Genting Singapore Plc and Las Vegas Sands Corp. reported the lowest gaming revenue in at least 18 months at their Singapore casinos, signaling slower economic growth and tighter rules are restricting spending by gamblers.
“We have been waiting for the novelty factor of Singapore’s casinos to finally wear off, and that time may have finally come,” said Jonathan Galaviz, managing director of Galaviz & Co., a Las Vegas-based tourism industry analyst. “Gaming revenues are sometimes a leading indicator of overall macroeconomic activity in a region. This may be a sign of things to come economically for Southeast Asia.”
The decline in revenue from gaming coincides with a slowdown in the island-state’s economy, which the government forecasts will expand as little as 1.5 percent this year, from 4.9 percent last year. Efforts to lure gamblers with discounts and giveaways including free concert tickets have been stifled by the industry’s regulator, which charges local residents S$100 ($82) each time they enter one of the casinos.
Genting Singapore’s gaming revenue dropped 20 percent to S$528.4 million in the third quarter and profit slid 47 percent, the company said Nov. 12. Billionaire Sheldon Adelson’s Las Vegas Sands said Nov. 1 gaming revenue in Singapore slumped 28 percent to $470.8 million. Its Marina Bay Sands resort was the only one of its seven locations to post a decline in the period.
Genting Singapore shares slumped 2 percent to S$1.21 at the close in Singapore, the lowest since July 23, 2010. The stock slid 20 percent this year, the second-worst performer on Singapore’s Straits Times Index, which gained 13 percent. Las Vegas Sands rose 1.7 percent in 2012, while the S&P 500 Index’s advanced 9.7 percent.
“Singapore is strict on regulations, and recently they have been stricter on the local mass market,” said Hoe Lee Leng, a Kuala Lumpur-based analyst at RHB Capital Bhd., who maintained her underperform rating on Genting Singapore after the earnings. “As long as the economy is uncertain, that could affect your general VIP volumes,” she said, referring to high-stake gamblers.
Genting Singapore’s Resorts World was fined S$600,000 by the regulator in September for illegally reimbursing entry fees through promotions including free concert tickets and passes to its Universal Studios theme park, according to the Casino Regulatory Authority of Singapore.
A month earlier, Marina Bay Sands was fined S$357,500 for offenses including waiving the levy for local gamblers, and Resorts World paid S$140,000 for “breaching social safeguard requirements,” according to the regulator.
Genting Singapore, which opened its casino resort in the city-state at the start of 2010, said in response to queries that it’s focusing on building its gaming customer database during the first two years of operations.
“On a backdrop of a softer Singapore gaming market and increased regional capacity, growing our gaming revenue remained challenging,” Tan Hee Teck, president of Genting Singapore and chief executive officer of Resorts World, said in an e-mailed statement on Nov. 12. “As we enter year three of our operations, our initiatives will focus on customer loyalty and increasing our foreign visitation.”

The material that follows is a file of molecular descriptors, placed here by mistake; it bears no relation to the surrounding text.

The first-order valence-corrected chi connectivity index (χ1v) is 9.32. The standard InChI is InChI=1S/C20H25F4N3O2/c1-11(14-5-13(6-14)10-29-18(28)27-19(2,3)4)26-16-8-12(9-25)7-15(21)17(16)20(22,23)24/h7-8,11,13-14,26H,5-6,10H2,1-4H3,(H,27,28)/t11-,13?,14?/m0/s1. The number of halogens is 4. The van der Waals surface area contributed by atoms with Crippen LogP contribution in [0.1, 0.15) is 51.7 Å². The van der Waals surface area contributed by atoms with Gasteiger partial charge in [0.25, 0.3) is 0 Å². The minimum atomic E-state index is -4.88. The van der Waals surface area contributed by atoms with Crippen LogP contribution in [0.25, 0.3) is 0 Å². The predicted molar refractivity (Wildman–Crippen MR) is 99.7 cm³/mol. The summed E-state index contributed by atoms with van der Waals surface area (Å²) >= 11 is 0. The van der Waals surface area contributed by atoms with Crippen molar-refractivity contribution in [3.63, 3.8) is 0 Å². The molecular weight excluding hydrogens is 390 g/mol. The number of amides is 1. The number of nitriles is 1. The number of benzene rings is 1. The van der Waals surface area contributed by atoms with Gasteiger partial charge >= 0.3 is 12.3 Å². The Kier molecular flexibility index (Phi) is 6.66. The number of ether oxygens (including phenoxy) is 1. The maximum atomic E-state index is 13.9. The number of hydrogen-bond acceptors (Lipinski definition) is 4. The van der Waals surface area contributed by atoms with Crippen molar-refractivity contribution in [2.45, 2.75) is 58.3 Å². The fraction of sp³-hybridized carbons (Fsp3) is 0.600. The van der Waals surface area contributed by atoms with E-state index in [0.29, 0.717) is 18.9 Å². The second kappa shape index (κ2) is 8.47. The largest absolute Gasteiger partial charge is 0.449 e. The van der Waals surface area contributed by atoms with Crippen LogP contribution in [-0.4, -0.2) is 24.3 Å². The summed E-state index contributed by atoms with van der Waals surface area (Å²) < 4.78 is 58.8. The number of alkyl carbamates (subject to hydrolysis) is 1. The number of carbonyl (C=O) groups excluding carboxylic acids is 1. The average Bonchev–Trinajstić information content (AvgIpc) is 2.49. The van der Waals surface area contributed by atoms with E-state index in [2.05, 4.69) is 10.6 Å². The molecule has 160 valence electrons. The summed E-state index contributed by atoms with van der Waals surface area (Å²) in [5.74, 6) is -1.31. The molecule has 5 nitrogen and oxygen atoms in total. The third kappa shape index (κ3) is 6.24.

Singapore’s economy “slowed discernibly” in the past two quarters and will grow at below-potential levels for a second year in 2013, the Monetary Authority of Singapore said Oct. 30.
For Las Vegas Sands, the drop in Singapore revenue led to a larger-than-expected 18 percent slide in third-quarter profit. The Las Vegas-based company is increasing its marketing efforts in Singapore, which accounted for 30 percent of earnings before interest, taxes, depreciation and amortization in the quarter, by adding sales representatives, new shows and aircraft for its biggest-spending customers, it said.
Revenue at the company’s Venetian Macao casino in Macau rose 14 percent to $671.1 million, exceeding the contribution of Marina Bay Sands even though the Singapore site has 23 percent more gaming tables, according to data compiled by Bloomberg.
While gaming revenue fell, Marina Bay Sands recorded a 12 percent increase in hotel revenue in the three months ended September, according to its statement. The resort filled 99.8 percent of the 2,560 rooms at the three-tower property connected by a roof-top garden and pool, which charged an average daily rate of $361. Both occupancy and room rates were the highest among the company’s operations in locations that include Macau, Las Vegas and Bethlehem, Pennsylvania.
Resorts World’s 1,800 rooms in six hotels were 93 percent filled at an average rate of S$432. Its Universal Studios theme park drew 9,100 visitors a day who spent S$86 each, it said in the statement. Resorts World is opening new attractions, including the Marine Life Park on Dec. 7.
Revenue from hotels and other operations may help the companies weather a downturn in demand for gaming, Galaviz said.
“The size of this drop cannot be explained by anything other than a fundamental downshifting of consumer appetite for gaming, at least temporarily,” he said. “Even with this significant downturn in casino revenues, the fact is that Singapore’s casinos remain highly lucrative and profitable for their owners.”